Is your child having difficulties in school? Have you wondered whether it might be ADHD? Perhaps your child’s school psychologist, doctor, therapist, or neuropsych evaluator has diagnosed your child with this disorder.
According to a Centers for Disease Control and Prevention (CDC) study, the percentage of children with an ADHD (Attention-Deficit/Hyperactivity Disorder) diagnosis continues to increase. It is an issue that requires our attention, and now.
ADHD is a diagnosis that is frequently given to children who are struggling in school. Whether your child has some of the symptoms that we associate with this disorder, or whether you accept or dismiss this diagnosis, I urge parents and clinicians to continue to open the door to additional possibilities, rather than have any diagnosis, ADHD or otherwise, close doors to further inquiry.
As both a clinician and mother, I’ve observed and assessed children in the clinical setting, at home, and at school. I can attest to the fact that children can behave very differently given their circumstances. I’ve seen children’s behavior influenced by various factors on any given day.
Medical and mental health professionals can arrive at diagnoses in many ways. The clinician will usually use a combination of observation and a questionnaire, and sometimes a test for the child to take. The DSM 5 (the manual used to diagnose mental health issues) states that a child must exhibit, “in most situations,” at least six symptoms from either (or both) of the following lists in order for an ADHD diagnosis to be made:
- Often fails to give close attention to details or makes careless mistakes in schoolwork, work, or during other activities.
- Often has difficulty sustaining attention in tasks or play activities (e.g., has difficulty remaining focused during lectures, conversations, or lengthy reading).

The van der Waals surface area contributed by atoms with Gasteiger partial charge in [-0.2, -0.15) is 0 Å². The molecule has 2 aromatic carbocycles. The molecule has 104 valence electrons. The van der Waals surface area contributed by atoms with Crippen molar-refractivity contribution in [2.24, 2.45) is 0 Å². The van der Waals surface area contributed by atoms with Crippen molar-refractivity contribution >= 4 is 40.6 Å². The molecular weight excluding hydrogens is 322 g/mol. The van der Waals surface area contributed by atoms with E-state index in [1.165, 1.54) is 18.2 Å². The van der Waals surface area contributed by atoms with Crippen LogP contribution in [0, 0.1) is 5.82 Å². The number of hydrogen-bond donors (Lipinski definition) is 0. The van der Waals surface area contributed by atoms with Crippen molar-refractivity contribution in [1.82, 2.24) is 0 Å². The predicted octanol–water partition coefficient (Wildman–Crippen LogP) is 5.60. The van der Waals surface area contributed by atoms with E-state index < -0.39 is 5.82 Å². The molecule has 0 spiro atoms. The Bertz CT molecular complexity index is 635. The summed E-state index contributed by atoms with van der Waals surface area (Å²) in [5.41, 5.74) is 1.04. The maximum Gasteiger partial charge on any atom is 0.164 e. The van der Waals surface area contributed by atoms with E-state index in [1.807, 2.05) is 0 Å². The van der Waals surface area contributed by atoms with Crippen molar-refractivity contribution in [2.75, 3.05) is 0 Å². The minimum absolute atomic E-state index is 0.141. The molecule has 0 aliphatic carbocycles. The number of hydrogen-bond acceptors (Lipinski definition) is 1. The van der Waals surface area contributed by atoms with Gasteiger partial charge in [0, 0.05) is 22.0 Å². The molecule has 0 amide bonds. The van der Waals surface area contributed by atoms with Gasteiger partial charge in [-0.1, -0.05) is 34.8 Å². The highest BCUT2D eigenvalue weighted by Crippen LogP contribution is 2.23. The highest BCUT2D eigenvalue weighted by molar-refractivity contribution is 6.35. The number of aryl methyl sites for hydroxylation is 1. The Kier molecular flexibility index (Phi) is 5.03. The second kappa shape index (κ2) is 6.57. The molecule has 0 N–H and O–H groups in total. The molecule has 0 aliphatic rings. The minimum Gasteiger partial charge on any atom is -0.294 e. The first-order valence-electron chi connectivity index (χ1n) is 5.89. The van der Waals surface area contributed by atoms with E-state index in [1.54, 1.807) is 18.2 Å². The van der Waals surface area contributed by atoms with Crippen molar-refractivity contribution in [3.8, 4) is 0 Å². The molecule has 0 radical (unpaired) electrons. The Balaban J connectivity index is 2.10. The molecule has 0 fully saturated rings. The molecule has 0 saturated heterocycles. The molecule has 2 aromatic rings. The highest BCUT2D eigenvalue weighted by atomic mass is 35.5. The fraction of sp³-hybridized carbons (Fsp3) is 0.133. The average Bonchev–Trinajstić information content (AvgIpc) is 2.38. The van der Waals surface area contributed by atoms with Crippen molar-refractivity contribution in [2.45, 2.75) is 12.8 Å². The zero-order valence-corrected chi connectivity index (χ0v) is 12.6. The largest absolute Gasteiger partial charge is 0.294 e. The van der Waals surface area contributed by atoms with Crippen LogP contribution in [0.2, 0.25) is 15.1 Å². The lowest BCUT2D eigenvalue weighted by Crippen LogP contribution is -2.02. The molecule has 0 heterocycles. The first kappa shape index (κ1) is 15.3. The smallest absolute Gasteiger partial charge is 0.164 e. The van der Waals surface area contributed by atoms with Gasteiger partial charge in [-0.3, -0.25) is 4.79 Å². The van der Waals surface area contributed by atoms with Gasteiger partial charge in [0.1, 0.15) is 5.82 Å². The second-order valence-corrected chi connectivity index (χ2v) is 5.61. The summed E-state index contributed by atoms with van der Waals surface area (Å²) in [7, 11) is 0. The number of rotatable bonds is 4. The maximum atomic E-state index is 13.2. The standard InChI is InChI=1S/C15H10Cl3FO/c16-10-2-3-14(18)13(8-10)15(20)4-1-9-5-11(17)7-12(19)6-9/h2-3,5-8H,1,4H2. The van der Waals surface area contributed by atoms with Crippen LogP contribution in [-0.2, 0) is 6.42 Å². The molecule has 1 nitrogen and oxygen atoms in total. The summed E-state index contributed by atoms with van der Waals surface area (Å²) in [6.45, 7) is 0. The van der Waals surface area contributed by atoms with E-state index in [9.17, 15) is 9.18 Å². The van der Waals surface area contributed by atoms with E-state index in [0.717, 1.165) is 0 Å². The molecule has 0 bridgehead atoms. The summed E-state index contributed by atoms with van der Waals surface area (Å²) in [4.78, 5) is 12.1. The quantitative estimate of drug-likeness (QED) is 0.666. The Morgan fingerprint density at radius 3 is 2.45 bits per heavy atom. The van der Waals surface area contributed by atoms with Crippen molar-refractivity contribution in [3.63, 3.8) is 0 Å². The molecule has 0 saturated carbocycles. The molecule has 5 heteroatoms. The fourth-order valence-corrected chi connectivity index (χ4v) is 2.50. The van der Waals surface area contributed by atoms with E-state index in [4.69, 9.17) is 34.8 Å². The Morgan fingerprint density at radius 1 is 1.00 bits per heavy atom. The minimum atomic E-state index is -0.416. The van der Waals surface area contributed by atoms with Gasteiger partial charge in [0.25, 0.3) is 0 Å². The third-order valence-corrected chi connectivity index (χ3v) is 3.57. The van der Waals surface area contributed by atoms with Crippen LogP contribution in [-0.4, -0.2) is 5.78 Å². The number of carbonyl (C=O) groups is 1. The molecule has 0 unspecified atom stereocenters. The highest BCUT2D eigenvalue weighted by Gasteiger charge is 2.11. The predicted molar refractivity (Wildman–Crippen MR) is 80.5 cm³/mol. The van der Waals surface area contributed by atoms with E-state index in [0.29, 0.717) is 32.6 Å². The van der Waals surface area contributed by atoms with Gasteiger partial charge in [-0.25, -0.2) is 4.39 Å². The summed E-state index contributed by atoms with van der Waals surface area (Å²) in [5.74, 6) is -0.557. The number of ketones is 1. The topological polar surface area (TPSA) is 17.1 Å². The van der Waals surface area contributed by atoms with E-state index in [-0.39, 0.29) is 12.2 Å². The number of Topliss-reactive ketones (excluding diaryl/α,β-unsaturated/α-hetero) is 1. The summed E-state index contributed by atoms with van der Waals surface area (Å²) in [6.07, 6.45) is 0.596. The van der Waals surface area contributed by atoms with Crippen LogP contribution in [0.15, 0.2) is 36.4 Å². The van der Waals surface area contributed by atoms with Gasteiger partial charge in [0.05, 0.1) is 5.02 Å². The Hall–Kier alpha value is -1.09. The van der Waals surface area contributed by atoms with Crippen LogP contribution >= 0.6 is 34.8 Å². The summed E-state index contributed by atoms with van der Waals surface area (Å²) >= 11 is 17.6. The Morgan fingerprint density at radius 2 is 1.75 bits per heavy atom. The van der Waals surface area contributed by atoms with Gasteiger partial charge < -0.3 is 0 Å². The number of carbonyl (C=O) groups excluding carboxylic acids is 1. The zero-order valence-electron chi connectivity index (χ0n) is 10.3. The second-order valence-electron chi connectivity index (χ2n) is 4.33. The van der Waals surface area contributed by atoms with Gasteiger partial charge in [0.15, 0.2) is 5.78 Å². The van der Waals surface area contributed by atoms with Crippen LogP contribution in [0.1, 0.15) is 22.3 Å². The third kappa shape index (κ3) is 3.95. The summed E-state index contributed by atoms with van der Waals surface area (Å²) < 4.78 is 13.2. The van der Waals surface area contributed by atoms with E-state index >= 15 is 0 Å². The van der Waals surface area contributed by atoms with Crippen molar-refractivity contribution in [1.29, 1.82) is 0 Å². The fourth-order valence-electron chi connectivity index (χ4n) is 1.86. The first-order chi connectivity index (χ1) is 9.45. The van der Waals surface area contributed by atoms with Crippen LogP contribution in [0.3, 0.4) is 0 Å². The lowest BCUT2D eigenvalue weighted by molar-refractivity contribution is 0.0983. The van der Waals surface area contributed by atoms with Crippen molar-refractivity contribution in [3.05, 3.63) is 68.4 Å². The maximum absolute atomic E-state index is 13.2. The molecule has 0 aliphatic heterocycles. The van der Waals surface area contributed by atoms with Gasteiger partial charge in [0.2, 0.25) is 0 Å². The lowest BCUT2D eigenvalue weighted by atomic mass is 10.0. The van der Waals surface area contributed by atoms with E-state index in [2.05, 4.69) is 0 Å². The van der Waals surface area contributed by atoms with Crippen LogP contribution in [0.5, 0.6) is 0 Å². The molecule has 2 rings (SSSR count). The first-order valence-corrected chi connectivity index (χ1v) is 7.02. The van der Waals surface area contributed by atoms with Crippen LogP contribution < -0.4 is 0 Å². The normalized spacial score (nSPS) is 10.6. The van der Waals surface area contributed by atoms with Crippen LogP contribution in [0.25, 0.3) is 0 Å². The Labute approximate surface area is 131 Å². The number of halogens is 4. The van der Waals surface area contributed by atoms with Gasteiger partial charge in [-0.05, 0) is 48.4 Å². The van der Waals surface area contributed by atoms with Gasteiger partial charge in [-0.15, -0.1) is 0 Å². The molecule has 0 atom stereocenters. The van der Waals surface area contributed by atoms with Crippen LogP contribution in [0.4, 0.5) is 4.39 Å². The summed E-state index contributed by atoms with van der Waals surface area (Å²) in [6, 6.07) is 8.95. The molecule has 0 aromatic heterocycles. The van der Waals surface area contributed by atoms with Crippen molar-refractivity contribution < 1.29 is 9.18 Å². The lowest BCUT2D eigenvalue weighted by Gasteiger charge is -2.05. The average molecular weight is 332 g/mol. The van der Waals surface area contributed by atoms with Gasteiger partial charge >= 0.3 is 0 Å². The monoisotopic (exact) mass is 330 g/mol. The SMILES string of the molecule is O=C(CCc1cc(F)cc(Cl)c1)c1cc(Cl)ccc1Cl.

- Often does not seem to listen when spoken to directly (e.g., mind seems elsewhere, even in the absence of any obvious distraction).
- Often does not follow through on instructions and fails to finish school work, chores, or duties.
- Often has difficulty organizing tasks and activities (difficulty managing sequential tasks; difficulty keeping materials and belongings in order; messy, disorganized work; has poor time management; fails to meet deadlines).
- Often avoids or is reluctant to engage in tasks that require sustained mental effort (e.g. schoolwork or homework.)
- Often loses things necessary for tasks or activities (e.g., doesn’t come home from school with his jacket.)
- Is often easily distracted by extraneous stimuli.
- Is often forgetful in daily activities.
- Often fidgets with or taps hands or squirms in seat.
- Often leaves seat in situations when remaining seated is expected.
- Often runs about or climbs in situations where it is inappropriate.
- Often unable to play or engage in leisure activities quietly.
- Often “on the go” acting as if “driven by a motor.”
- Often talks excessively.
- Often blurts out answers before questions have been completed.
- Often has difficulty awaiting turn.
- Often interrupts or intrudes on others (e.g., butts into conversations, games, or activities. May start using other people’s things without getting permission).
You may know some children who have at least six of these behaviors. Perhaps they indeed have ADHD, but perhaps not.
Some examples of issues that have similar symptoms to ADHD are: